Looking to understand where our data comes from and how we populate the reports?
Our Dashboards represent data visualization on a database of investment offerings across equity funding platforms. We started in 2014 by manually importing listings one by one, from the public listings on each platform we covered.
We have since automated our process. Now we leverage public SEC filings aggregating the investment filings having built a dashboard for insights and analysis.
Additionally, we’re focused on opportunities in the United States. There is a large and growing equity crowdfunding market globally. The UK was ahead of the US with regulation and adoption. This has expanded across Europe, Asia, and Latin America. We wrote an article to address some of our observations of the global market vs the US.
Defining the Market
Equity Investing Portals - If you’re starting a business and need money upfront the traditional way to do this was to go to a bank, venture capital firms, or use your own money. Websites and mobile apps built to facilitate the transactions have been termed funding portals, equity crowdfunding sites, or investing platforms. There are two major categories of investing structures: accredited and non-accredited.
Regulated Non Accredited Equity Crowdfunding
Most of the insights we provide today falls in this category. These are fund raising campaigns that launch under regulations like Reg D 506 Title III of the Jobs Act (aka Reg CF). Historically only accredited investors, or wealthy people defined by the SEC were able to invest in businesses offering shares at an early stage, outside of friends and family. This limited opportunities for those who were not wealthy enough to qualify.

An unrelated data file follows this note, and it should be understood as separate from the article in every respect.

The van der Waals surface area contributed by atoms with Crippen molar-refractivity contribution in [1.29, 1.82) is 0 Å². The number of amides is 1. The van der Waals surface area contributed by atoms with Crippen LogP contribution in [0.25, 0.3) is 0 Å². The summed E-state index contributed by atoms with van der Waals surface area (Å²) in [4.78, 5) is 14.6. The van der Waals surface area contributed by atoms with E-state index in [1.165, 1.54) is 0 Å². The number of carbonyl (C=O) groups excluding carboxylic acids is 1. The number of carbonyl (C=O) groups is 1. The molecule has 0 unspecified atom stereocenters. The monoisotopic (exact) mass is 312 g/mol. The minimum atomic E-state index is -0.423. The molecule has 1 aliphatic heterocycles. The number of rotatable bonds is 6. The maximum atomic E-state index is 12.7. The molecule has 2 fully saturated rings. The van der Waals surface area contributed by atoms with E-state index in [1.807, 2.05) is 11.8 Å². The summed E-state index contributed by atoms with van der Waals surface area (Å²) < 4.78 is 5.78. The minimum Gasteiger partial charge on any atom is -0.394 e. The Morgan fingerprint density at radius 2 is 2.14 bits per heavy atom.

The US SEC has added Equity Funding Portal filings to the EDGAR online filing database. The SEC site now has section built for equity funding portals and different Regulation funding offerings like D and A+.
To obtain this data, we manually reviewed info from public webpages on the equity crowdfunding platforms. Then we recorded each listing in our own private database and ran regular updates.
The US SEC EDGAR database provides a centralized resource for public filing information. It provides transparency but the data is not quality controlled or organized, and no public government-funded reporting system currently exists. We built a database and identified others that provide information on how much money is moving through today’s equity portals.
Accredited Investor Portals
Most Accredited portals do not provide public listings as they once did, back in 2014-2015 so gathering this data has become very challenging.
We built a detailed report of data back in 2015 . Around the time we released the report the accredited investor platforms began placing the equity listings behind a login, no longer making them public behind a login. The login requires accredited investor verification.
We're focused on equity crowdfunding, where we have not listed portals focused on debt (loans), real estate, and reward-based crowdfunding (like Kickstarter). Put simply, we're looking for the opportunities available to anyone to buy shares of a company, just like buying stock on an established exchange. We built a dashboard to showcase our live data.
Different vendors, portals, analysts, and academics provide excellent insights and reports to compare our findings. Organizations such as Crowditz, StartEngine Index and academic efforts such as the University of Cambridge’s Center for Alternate Finance were integral in performing this analysis.